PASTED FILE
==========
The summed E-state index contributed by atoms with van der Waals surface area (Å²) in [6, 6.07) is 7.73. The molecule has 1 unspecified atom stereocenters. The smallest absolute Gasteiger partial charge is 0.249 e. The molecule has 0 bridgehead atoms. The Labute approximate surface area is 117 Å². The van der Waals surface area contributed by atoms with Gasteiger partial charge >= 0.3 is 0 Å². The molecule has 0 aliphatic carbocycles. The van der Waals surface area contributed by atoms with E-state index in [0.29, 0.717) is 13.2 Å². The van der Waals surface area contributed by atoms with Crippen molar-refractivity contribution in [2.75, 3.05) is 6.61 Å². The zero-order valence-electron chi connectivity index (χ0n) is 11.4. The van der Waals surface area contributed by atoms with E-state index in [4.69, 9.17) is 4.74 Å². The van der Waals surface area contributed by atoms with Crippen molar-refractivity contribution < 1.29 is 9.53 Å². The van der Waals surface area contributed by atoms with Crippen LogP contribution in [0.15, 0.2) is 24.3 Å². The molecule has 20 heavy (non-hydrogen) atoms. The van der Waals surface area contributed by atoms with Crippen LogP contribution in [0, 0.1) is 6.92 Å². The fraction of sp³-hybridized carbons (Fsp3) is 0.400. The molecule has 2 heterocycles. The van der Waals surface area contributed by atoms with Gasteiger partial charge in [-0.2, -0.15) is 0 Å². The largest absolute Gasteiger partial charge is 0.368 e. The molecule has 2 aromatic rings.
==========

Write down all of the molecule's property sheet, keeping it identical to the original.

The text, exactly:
The summed E-state index contributed by atoms with van der Waals surface area (Å²) in [6, 6.07) is 7.73. The molecule has 1 unspecified atom stereocenters. The smallest absolute Gasteiger partial charge is 0.249 e. The molecule has 0 bridgehead atoms. The Labute approximate surface area is 117 Å². The van der Waals surface area contributed by atoms with Gasteiger partial charge >= 0.3 is 0 Å². The molecule has 0 aliphatic carbocycles. The van der Waals surface area contributed by atoms with E-state index in [0.29, 0.717) is 13.2 Å². The van der Waals surface area contributed by atoms with Crippen molar-refractivity contribution in [2.75, 3.05) is 6.61 Å². The zero-order valence-electron chi connectivity index (χ0n) is 11.4. The van der Waals surface area contributed by atoms with E-state index in [4.69, 9.17) is 4.74 Å². The van der Waals surface area contributed by atoms with Crippen molar-refractivity contribution < 1.29 is 9.53 Å². The van der Waals surface area contributed by atoms with Crippen LogP contribution in [0.15, 0.2) is 24.3 Å². The molecule has 20 heavy (non-hydrogen) atoms. The van der Waals surface area contributed by atoms with Crippen LogP contribution in [0, 0.1) is 6.92 Å². The fraction of sp³-hybridized carbons (Fsp3) is 0.400. The molecule has 2 heterocycles. The van der Waals surface area contributed by atoms with Gasteiger partial charge in [-0.2, -0.15) is 0 Å². The largest absolute Gasteiger partial charge is 0.368 e. The molecule has 2 aromatic rings.